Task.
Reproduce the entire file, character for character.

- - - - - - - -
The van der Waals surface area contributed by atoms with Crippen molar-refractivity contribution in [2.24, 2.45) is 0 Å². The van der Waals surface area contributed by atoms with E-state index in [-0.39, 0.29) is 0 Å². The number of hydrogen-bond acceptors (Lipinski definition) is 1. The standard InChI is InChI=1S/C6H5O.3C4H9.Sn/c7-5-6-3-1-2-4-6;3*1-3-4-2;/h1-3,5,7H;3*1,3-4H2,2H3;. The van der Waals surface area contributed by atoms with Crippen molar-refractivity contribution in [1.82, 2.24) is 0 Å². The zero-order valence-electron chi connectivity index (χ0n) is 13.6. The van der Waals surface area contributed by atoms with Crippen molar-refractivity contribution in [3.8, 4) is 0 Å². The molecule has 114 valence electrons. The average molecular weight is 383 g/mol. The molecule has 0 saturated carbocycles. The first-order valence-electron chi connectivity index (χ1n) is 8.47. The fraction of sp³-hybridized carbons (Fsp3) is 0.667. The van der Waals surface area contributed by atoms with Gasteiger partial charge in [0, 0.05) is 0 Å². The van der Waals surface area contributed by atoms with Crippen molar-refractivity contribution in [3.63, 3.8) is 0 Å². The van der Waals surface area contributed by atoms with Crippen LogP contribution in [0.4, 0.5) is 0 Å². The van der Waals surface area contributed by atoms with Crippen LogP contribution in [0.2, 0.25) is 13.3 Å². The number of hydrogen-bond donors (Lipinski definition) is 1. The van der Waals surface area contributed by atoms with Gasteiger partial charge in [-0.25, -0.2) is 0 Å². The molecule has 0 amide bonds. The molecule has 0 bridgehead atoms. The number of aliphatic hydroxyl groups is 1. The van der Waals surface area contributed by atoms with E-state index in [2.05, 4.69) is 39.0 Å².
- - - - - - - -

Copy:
The van der Waals surface area contributed by atoms with Crippen molar-refractivity contribution in [2.24, 2.45) is 0 Å². The van der Waals surface area contributed by atoms with E-state index in [-0.39, 0.29) is 0 Å². The number of hydrogen-bond acceptors (Lipinski definition) is 1. The standard InChI is InChI=1S/C6H5O.3C4H9.Sn/c7-5-6-3-1-2-4-6;3*1-3-4-2;/h1-3,5,7H;3*1,3-4H2,2H3;. The van der Waals surface area contributed by atoms with Crippen molar-refractivity contribution in [1.82, 2.24) is 0 Å². The zero-order valence-electron chi connectivity index (χ0n) is 13.6. The van der Waals surface area contributed by atoms with Crippen molar-refractivity contribution in [3.8, 4) is 0 Å². The molecule has 114 valence electrons. The average molecular weight is 383 g/mol. The molecule has 0 saturated carbocycles. The first-order valence-electron chi connectivity index (χ1n) is 8.47. The fraction of sp³-hybridized carbons (Fsp3) is 0.667. The van der Waals surface area contributed by atoms with Gasteiger partial charge in [0, 0.05) is 0 Å². The van der Waals surface area contributed by atoms with Crippen molar-refractivity contribution in [3.63, 3.8) is 0 Å². The van der Waals surface area contributed by atoms with Crippen LogP contribution in [0.4, 0.5) is 0 Å². The van der Waals surface area contributed by atoms with Crippen LogP contribution in [0.2, 0.25) is 13.3 Å². The number of hydrogen-bond donors (Lipinski definition) is 1. The van der Waals surface area contributed by atoms with Gasteiger partial charge in [-0.25, -0.2) is 0 Å². The molecule has 0 amide bonds. The molecule has 0 bridgehead atoms. The number of aliphatic hydroxyl groups is 1. The van der Waals surface area contributed by atoms with E-state index in [2.05, 4.69) is 39.0 Å².